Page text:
You have to get into middle school and high school to calculate these functions and plot these curves. We DON'T TEACH THIS in Excel Math elementary school curriculum.

After finding very little of interest on the link between math and photography, I decided that today's blog will have a minimum of math and a maximum of photos. (I'll try to sneak in a tiny bit of math at the end).

Here is a short series of people looking at pictures on walls. My uncle David Freund took, developed and printed the photos and produced this exhibit. I lurked in the background, capturing reactions (and postures) of the viewers, and the contrasts of polished wood against flat white walls and the black and white prints. [click on the images to enlarge them]

Conveniently, most of the viewers were wearing black. Was that a subliminal choice due to the B/W photos, or a reflection of the dismal weather outside?

I did a bit of photography early this morning, warming up for this blog, so I will close with these...

Notice that I spent about a half-hour between the time I took the first shot (above) and the last of 12 shots (below). We DO TEACH calculating elapsed time in Excel Math.

Thursday, January 12, 2012

Geographical Math, Part V

This is the 5th installment on numbers describing US geography. I chose geography because it promised to contain lots of numbers (see yesterday's post), giving me a chance to showcase how we use elementary math. 

Talking about territories and states and counties leads to the ultimate political subdivision - the citizen. As I was counting and sorting people who live in the US, I wondered, "Are there classes of citizenship for each kind of political subdivision?" Let's find out - and we'll throw in some numbers if possible.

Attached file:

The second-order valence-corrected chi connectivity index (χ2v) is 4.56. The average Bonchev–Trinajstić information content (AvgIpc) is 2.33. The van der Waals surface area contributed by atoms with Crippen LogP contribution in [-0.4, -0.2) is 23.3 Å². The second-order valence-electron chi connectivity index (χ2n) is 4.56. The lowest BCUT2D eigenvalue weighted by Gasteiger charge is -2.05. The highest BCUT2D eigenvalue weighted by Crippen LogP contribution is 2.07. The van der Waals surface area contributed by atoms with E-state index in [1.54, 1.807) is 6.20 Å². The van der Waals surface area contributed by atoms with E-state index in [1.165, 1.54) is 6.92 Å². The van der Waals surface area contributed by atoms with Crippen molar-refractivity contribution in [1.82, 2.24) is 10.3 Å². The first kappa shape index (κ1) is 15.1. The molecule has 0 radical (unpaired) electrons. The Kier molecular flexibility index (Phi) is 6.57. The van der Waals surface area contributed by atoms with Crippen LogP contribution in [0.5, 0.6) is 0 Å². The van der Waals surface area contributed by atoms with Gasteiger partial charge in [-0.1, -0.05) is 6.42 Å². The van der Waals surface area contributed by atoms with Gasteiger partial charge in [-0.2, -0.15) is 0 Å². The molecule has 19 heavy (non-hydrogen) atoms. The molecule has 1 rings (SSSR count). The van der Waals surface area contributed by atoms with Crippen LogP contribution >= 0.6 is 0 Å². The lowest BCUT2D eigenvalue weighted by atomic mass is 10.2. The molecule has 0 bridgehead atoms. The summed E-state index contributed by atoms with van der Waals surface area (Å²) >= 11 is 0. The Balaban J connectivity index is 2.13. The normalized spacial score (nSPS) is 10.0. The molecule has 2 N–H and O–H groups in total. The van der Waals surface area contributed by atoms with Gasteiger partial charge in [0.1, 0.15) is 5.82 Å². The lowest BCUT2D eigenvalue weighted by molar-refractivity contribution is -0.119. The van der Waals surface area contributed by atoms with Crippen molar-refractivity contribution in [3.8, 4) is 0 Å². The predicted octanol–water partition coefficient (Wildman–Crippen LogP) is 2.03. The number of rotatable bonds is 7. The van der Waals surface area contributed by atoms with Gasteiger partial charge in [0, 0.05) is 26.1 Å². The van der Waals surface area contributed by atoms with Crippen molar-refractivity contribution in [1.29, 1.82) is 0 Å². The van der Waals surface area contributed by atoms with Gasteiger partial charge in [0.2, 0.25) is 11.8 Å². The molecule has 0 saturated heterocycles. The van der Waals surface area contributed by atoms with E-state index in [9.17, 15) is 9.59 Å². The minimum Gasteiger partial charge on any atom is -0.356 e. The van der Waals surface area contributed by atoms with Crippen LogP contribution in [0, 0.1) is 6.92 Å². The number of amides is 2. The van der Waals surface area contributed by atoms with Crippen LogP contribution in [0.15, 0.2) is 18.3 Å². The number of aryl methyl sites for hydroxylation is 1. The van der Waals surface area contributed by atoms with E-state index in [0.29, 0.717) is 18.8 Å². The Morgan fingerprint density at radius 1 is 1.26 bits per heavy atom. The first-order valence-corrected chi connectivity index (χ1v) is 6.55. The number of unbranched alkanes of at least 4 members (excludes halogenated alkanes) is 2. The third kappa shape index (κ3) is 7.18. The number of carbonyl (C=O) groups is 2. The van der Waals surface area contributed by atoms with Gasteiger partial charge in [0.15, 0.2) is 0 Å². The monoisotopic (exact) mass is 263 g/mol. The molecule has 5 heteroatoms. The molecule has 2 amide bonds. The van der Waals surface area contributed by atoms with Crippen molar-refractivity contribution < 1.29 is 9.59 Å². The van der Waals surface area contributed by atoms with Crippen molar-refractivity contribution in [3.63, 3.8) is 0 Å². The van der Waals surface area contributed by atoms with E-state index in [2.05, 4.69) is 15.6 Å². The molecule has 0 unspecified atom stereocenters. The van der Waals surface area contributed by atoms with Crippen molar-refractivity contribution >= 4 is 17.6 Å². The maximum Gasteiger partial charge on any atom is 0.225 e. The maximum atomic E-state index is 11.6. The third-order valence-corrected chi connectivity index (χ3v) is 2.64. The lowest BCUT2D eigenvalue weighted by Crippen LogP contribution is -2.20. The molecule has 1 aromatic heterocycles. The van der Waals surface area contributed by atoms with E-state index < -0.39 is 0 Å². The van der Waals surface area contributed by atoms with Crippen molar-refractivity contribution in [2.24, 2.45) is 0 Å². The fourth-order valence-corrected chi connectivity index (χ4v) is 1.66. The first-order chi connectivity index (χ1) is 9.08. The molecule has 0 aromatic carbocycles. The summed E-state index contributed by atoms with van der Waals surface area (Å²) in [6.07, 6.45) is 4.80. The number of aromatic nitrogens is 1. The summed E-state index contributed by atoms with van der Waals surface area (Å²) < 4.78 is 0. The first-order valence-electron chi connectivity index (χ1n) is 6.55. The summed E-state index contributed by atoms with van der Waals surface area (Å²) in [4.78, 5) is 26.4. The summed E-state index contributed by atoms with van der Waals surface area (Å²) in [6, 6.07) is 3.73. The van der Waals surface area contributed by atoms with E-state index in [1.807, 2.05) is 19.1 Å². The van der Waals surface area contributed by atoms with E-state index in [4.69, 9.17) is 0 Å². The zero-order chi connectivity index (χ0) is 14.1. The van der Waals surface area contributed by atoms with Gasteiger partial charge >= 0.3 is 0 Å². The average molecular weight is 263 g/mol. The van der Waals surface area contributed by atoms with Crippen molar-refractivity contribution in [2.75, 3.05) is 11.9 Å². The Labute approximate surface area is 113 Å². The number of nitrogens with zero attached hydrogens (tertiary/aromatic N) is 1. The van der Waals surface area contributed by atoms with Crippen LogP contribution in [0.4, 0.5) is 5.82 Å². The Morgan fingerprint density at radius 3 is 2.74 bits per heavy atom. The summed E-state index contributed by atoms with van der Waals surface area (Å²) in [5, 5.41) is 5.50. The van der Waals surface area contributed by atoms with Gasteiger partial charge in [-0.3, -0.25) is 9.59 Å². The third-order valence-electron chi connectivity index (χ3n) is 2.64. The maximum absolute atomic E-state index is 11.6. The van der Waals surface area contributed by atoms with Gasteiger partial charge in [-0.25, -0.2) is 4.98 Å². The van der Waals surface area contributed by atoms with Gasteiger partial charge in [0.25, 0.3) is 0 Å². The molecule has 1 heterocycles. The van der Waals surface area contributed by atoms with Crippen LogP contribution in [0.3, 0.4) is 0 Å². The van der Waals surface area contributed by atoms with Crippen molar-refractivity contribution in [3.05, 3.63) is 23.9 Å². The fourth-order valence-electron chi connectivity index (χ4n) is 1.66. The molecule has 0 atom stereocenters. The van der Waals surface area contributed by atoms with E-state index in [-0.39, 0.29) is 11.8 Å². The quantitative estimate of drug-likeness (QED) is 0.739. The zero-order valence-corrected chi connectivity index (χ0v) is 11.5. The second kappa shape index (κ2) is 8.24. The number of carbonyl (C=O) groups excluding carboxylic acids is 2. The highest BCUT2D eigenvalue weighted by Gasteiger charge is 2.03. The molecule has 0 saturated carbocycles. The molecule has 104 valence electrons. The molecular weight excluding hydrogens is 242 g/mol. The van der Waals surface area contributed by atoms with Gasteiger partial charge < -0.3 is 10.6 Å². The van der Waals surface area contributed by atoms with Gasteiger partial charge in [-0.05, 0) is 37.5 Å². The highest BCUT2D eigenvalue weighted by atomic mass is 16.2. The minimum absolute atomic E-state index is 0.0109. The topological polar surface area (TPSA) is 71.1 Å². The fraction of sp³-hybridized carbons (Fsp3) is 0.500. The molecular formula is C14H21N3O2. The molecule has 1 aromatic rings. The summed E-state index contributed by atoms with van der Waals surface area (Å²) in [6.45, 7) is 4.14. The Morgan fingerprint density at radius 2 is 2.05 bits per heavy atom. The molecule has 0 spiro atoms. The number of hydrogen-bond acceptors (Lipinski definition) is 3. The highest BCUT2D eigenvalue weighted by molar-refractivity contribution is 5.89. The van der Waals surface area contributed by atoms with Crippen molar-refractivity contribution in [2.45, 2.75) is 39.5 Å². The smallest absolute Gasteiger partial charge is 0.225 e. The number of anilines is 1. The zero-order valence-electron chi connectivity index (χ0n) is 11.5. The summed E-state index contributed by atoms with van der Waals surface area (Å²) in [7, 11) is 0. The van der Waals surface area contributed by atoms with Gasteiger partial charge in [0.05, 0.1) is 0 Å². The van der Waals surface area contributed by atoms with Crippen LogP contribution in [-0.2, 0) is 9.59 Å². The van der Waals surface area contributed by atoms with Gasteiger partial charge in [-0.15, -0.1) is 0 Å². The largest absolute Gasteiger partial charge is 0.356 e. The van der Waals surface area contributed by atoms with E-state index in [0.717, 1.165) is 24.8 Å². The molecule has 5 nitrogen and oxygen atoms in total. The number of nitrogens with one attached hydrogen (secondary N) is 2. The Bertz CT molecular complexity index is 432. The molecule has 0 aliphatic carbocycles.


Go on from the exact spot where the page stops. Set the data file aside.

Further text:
In the United States, citizenship most often acquired in one of two ways - you are either a "natural" citizen or a "naturalized" citizen.
  1. Citizens from birth are "natural" citizens.
  2. Those acquiring citizenship after birth are "naturalized" citizens. They can take a class, pass a test and be sworn in as citizens (the most familiar way) or can be adopted en masse ( Congress granted citizenship to all Puerto Ricans in 1917, and all Native Americans citizenship in 1924).
If you were not born on US soil but were adopted, born of a surrogate mother, born "out of wedlock", conceived via artificial insemination, or have dual nationality, then you may face extra hurdles becoming a naturalized citizen.

Natural citizens can be divided into two groups; those having been born themselves in the US, or under its jurisdiction, and those that acquired their citizenship by been born to parents who are citizens of the US.

Here are some legal (Latin) terms that describe categories of citizenship:
  1. People born on U.S. soil or its jurisdictions are citizens under the doctrine of "jus soli" or by "right of the land". 
  2. People born of parents who were citizens (but not on US soil), are citizens under the "jus sanguinis" doctrine or "right through blood". 
  3. A third phrase describes a way by which people who have married US citizens may be naturalized: the "jure matrimony" doctrine, or "right through marriage".
NOTE: These technicalities make a difference when you are traveling abroad. My former boss and his wife were asked to leave Canada after living there on a work permit for 5 years - due to Canadian re-interpretations of her citizenship, because she was born in a US embassy in Africa rather than on US soil!

You can expedite US citizenship by serving in the US military. In the past 10 years, 76,000 people have became naturalized citizens by serving in these 26 countries: Afghanistan, Bahrain, China, Hong Kong, Cuba (Guantanamo), Djibouti, El Salvador, Germany, Greece, Haiti, Honduras, Iceland, Iraq, Italy, Japan, Kenya, Kosovo, Kuwait, Kyrgyzstan, Mexico, Philippines, Qatar, South Korea, Spain, Thailand and the UK.